Program Speaker: William Mansker, Prospecting for Diamonds
by Nancy L. Attaway
Professional geologist William Mansker, Ph.D. spoke to the New Mexico Faceters
Guild about his experiences in searching for kimberlite deposits in the United
States. Dr. William Mansker received his B.S. and M.A. from the University
of Missouri. He received his Ph.D. from the University of New Mexico with
a dissertation on “The Petrology of Nephelinites and Melilite Nephelinites
of Oahu, Hawaii”. Dr. William Mansker has worked as a project geologist for
diamond exploration in the United States for the last two decades, and he
has served as an expert witness on environmental compliance. He is involved
in the research and development of innovative geologic and environmental tools
and is currently preparing a manuscript titled “A Prospecting Guide for Diamonds”.
Dr. Mansker began by stating that kimberlites and lamproites were the primary
sources for diamonds. Placer deposits were the secondary sources. Diamonds
have also been found in meteorites. He defined a kimberlite as a rare type
of volcanic rock, named after the South African town of Kimberly, that is
the major and primary source of naturally occurring diamonds. He mentioned
that some kimberlites were barren, as not all kimberlites contain diamonds.
Volcanic in origin, kimberlites rise upward from the depths of 100 to 150
miles within the earth. At such depths, diamond and other minerals, such as
pyrope garnets and magnesium ilmenite, are stable. He explained that the structure
of the kimberlite is usually called a pipe, which in a cross section appears
to be funnel shaped. The pipe is broader near the surface and narrows as
it travels downward. This typical funnel shape arises from a violent, explosive
eruption of the kimberlite from the depth to the surface, as extremely high
internal pressures are released.
Dr. Mansker said that since kimberlites are the very old volcanic rocks
found at great depths, lamproites are then the shallow, more magmatically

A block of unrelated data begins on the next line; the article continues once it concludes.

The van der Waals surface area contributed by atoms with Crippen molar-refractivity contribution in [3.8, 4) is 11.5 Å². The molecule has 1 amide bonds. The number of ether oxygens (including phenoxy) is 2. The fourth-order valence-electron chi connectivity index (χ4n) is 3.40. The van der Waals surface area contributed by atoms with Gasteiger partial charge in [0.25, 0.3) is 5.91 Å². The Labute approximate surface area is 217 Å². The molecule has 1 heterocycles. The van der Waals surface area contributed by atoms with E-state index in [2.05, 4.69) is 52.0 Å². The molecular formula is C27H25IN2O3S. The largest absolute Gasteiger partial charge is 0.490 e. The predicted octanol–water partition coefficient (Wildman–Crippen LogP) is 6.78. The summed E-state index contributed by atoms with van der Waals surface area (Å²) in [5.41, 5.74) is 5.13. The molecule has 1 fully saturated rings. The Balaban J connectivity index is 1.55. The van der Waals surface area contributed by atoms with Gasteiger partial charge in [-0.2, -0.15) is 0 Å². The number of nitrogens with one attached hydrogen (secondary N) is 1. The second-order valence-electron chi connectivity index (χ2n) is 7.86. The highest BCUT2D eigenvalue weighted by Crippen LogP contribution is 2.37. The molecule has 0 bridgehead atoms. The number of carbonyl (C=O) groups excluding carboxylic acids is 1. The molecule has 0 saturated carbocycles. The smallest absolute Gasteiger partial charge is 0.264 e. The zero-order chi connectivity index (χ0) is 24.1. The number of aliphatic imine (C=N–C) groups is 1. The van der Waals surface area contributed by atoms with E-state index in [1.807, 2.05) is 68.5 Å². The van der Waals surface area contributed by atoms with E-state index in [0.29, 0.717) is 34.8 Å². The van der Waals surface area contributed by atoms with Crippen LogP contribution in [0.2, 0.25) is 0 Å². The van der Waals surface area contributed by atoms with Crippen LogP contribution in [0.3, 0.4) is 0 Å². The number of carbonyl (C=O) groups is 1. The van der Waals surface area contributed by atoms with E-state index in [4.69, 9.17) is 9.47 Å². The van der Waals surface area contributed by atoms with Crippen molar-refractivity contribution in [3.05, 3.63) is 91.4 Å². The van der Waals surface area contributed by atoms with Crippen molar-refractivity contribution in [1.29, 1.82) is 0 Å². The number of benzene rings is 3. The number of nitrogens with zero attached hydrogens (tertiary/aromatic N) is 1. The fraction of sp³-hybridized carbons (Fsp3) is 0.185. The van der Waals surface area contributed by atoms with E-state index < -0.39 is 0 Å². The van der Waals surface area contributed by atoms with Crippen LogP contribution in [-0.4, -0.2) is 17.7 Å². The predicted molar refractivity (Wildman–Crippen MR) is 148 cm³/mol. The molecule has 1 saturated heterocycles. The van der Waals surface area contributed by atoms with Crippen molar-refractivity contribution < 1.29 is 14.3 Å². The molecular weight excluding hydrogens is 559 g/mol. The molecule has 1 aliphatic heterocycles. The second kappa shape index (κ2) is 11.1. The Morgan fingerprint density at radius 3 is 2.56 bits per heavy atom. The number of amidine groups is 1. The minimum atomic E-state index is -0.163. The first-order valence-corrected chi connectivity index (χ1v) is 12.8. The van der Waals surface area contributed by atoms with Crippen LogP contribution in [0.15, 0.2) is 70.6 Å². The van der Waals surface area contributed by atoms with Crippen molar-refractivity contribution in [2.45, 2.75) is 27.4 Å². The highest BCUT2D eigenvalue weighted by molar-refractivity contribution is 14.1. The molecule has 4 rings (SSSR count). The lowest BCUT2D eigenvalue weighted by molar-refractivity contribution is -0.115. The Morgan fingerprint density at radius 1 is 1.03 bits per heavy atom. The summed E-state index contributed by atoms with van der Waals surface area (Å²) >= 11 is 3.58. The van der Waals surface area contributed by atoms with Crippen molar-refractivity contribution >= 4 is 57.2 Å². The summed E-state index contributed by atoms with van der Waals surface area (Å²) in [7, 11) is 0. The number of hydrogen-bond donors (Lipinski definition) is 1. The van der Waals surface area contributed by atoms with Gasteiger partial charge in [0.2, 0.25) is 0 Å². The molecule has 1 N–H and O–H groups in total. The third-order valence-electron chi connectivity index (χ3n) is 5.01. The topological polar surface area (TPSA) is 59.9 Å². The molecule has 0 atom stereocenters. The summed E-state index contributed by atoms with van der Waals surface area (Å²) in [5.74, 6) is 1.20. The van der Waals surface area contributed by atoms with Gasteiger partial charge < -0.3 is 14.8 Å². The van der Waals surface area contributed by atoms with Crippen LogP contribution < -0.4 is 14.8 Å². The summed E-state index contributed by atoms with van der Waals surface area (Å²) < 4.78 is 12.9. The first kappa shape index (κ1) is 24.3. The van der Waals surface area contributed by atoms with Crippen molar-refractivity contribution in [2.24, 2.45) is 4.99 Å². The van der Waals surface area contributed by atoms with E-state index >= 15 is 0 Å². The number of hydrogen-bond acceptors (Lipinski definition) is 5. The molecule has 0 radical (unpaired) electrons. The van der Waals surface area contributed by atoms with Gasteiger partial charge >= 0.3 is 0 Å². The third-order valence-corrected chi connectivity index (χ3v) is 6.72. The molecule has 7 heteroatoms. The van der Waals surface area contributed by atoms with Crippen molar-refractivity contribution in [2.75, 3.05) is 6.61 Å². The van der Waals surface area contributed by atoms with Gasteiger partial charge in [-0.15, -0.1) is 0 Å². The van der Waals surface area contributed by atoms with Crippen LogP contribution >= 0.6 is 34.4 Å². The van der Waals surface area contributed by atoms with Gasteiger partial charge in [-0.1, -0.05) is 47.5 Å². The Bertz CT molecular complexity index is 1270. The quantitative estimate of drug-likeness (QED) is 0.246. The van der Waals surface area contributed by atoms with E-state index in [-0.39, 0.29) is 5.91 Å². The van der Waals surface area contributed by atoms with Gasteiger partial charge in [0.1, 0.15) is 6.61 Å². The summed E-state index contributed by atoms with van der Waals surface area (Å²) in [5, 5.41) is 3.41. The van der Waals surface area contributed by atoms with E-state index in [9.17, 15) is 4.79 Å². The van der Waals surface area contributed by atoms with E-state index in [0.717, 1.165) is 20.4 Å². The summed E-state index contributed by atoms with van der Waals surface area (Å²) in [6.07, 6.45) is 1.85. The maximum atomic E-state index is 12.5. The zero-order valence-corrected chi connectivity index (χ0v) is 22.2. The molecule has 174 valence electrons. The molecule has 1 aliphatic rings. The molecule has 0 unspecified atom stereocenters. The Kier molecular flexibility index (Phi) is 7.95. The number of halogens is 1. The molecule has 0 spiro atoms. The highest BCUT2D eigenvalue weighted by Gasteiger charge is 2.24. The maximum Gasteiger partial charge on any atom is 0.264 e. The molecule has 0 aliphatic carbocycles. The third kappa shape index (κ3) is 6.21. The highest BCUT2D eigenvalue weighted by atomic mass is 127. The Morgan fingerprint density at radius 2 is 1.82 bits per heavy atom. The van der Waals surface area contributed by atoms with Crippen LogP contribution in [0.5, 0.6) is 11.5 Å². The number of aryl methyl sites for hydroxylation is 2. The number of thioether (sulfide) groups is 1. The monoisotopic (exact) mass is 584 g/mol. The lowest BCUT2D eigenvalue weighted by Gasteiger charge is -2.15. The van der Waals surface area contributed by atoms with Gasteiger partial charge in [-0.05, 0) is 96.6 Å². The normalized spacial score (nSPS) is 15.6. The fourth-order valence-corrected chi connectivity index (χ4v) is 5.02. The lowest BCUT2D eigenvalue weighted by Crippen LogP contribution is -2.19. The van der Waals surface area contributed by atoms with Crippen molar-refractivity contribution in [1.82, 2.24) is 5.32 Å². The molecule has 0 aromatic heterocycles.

evolved rocks with an unusual chemistry. Lamproites have only recently been
found to carry diamonds. Diamonds from the Argyle mine in the Kimberley region
of western Australia, famous for pink diamonds, were traced to the weathered
remains of a lamproite volcano. Kimberlites are thick, stable craton areas,
and lamproites are the thinner cratons.
Dr. Mansker explained that several major minerals are found in kimberlite.
These minerals serve as locator minerals for diamonds. The lists includes
pyrope garnets, magnesium ilmenite, olivine, chrome diopside, and serpentine.
Other accessory minerals include phlogopite, a magnesium-rich mica; apatite,
a calcium phosphate; calcite, a calcium carbonate; and spinels, various iron,
magnesium, aluminum, and chrome oxides. He said that color change garnets
and garnets with high chrome and low calcium content reveal the presence of
diamonds. An orange peel texture on a garnet also indicates the presence of
Dr. Mansker described diamonds as pre-cambrian and composed of carbon in
high pressure form. Diamonds occur as xenocrysts and contain cognate mineral
inclusions. Diamonds are transparent to translucent and usually occur as octahedral
grains or as other variations of cubic form. Graphite is a common low pressure
form of carbon.
Diamonds do not crystallize in kimberlite or lamproite as a primary mineral.
Instead, they are transported through kimberlite and lamproite pipes from
deeper areas. The parent rocks where diamonds are crystallized lie deep in
basement rock beneath the pipes. Small crystals of diamond will sometimes
be found still encased in fragments of their original parent rocks. These
fragments are called xenoliths.
Other materials in kimberlites include exotic fragments of rock material
that was plucked from the earth’s crust and mantle during the kimberlite’s
rapid ascent to the surface of the earth. These exotic materials include: